The recent controversies involving teetotaler Muslim cabbies and the Target cashier who wouldn’t ring up pork products touched off a barrage of comments on newspaper Web sites and blogs. The tone of some of these comments is frightening to local Muslims.
“Too bad our troops can’t kill them fast enough,” said one of the more than 900 comments posted on Buzz.mn, which first reported the Target incident. Muslim leaders said comments like this are on the rise, and they are calling it: “Islamophobia.”
“Islamophobia is a distrust or fear of anything that has to do with Islam,” explained Haris Tarin, director of community development at the California-based Muslim Public Affairs Council or MPAC. Speaking at a seminar in Minneapolis on Thursday, Tarin said the anti-Muslim rhetoric is driven by a “group of people who want to see the voice of Muslims marginalized in America.”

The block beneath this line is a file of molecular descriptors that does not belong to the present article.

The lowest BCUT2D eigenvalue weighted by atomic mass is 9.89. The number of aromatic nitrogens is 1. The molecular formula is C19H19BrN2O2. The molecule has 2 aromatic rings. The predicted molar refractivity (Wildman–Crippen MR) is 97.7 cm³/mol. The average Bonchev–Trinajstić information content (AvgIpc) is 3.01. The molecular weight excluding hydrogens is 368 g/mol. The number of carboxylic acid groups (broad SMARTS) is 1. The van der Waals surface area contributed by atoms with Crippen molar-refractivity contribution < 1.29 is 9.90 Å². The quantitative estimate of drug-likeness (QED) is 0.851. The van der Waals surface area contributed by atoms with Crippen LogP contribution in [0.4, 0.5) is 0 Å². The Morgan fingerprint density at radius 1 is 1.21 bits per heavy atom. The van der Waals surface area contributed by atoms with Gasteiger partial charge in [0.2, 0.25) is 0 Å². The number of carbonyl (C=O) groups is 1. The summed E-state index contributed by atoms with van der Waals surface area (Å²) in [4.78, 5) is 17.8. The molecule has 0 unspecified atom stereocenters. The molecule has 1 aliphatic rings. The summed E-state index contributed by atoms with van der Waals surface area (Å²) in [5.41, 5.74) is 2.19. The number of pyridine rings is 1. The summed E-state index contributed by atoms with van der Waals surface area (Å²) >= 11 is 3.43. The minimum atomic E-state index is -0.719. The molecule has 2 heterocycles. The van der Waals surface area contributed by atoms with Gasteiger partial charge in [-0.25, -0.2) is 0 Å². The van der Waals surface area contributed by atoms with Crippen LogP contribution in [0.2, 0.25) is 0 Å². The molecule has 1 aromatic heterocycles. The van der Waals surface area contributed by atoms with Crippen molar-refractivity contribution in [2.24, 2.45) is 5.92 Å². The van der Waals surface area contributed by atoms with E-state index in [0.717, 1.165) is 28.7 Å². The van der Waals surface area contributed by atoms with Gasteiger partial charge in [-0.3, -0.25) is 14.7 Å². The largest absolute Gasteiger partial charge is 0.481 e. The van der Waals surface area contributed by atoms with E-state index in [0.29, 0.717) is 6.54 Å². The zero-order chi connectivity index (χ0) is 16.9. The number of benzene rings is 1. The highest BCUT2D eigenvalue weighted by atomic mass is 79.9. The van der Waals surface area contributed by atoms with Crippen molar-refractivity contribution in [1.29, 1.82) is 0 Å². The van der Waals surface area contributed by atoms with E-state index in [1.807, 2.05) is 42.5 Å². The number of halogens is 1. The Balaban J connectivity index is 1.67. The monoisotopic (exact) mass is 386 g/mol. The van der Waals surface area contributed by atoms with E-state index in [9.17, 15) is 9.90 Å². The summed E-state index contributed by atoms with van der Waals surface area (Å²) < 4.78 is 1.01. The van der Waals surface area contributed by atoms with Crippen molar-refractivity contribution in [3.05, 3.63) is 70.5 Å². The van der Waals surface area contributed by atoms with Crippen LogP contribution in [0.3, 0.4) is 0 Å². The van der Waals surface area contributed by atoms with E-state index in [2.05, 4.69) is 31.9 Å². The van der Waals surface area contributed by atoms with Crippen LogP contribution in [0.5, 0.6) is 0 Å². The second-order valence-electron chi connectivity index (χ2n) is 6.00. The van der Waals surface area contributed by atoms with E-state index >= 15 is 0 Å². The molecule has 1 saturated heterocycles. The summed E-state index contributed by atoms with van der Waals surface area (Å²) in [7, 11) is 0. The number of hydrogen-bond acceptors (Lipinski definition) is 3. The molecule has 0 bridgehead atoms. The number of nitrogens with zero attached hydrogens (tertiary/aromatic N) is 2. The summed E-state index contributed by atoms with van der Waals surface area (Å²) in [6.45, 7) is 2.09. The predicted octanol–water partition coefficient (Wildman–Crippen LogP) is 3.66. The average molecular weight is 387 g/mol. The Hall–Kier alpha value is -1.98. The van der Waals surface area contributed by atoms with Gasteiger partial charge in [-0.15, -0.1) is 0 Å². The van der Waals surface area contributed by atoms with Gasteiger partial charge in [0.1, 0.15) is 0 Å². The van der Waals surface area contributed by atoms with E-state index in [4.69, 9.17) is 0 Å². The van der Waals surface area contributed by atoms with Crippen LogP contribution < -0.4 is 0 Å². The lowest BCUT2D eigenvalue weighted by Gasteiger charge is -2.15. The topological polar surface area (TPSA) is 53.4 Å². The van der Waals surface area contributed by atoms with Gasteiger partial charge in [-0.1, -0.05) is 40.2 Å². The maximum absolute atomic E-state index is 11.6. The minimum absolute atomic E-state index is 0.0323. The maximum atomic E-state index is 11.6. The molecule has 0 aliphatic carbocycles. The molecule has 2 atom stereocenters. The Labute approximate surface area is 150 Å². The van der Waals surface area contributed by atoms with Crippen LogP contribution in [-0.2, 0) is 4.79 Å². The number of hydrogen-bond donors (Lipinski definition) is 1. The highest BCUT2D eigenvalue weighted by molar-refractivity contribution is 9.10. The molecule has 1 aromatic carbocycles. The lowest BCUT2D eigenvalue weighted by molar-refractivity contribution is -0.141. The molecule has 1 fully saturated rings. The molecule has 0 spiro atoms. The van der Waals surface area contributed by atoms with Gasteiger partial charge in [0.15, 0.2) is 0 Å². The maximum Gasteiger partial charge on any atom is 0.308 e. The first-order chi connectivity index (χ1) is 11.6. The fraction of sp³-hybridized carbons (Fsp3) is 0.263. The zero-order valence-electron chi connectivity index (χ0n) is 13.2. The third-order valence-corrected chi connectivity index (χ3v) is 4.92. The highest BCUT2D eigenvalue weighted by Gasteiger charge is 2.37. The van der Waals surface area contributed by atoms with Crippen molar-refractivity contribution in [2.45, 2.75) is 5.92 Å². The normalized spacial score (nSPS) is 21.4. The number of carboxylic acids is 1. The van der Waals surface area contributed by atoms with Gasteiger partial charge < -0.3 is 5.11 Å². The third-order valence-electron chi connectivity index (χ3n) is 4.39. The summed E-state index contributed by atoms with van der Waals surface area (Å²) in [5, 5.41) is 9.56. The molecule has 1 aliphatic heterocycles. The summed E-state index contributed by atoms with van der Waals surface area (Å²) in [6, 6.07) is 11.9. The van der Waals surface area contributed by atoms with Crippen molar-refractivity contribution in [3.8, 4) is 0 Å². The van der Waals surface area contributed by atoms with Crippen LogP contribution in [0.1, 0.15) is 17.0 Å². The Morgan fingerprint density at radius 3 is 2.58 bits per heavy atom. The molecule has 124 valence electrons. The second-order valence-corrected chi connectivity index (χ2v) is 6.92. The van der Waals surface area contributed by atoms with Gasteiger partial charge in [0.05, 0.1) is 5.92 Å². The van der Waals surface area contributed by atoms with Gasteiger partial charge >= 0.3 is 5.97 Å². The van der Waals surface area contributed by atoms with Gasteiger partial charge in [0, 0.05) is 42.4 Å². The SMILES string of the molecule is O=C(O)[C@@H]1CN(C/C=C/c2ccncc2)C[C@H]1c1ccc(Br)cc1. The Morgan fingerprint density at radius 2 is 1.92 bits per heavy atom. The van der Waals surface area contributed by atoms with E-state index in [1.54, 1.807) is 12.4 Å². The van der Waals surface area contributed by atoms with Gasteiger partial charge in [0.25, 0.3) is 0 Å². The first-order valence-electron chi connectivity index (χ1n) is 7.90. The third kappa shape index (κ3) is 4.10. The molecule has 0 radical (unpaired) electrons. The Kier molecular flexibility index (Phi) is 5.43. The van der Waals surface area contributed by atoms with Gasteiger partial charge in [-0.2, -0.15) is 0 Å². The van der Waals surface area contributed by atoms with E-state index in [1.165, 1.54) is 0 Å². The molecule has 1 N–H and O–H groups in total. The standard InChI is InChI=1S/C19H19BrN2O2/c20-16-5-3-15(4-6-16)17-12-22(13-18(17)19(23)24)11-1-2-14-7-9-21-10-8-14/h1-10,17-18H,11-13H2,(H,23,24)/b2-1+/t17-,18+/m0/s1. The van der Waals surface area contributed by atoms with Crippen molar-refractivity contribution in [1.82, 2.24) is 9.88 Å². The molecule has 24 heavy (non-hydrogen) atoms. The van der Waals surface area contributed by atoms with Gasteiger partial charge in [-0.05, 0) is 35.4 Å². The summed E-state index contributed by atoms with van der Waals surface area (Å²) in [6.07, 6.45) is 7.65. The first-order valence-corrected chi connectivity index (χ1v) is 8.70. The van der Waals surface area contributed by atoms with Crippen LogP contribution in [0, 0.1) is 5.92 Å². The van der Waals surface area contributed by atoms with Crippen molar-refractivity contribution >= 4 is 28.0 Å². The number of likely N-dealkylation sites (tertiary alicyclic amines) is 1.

The vehicle used by these groups, Tarin said, is a new controversial documentary called “Obsession: Radical Islam’s War Against the West.” Under a backdrop of 9/11 scenes, the Madrid bombings and the London bombings, the film intersperses Muslim prayers with Nazi rallies.
“The idea is to instill a fear among Americans about Islam,” said Tarin.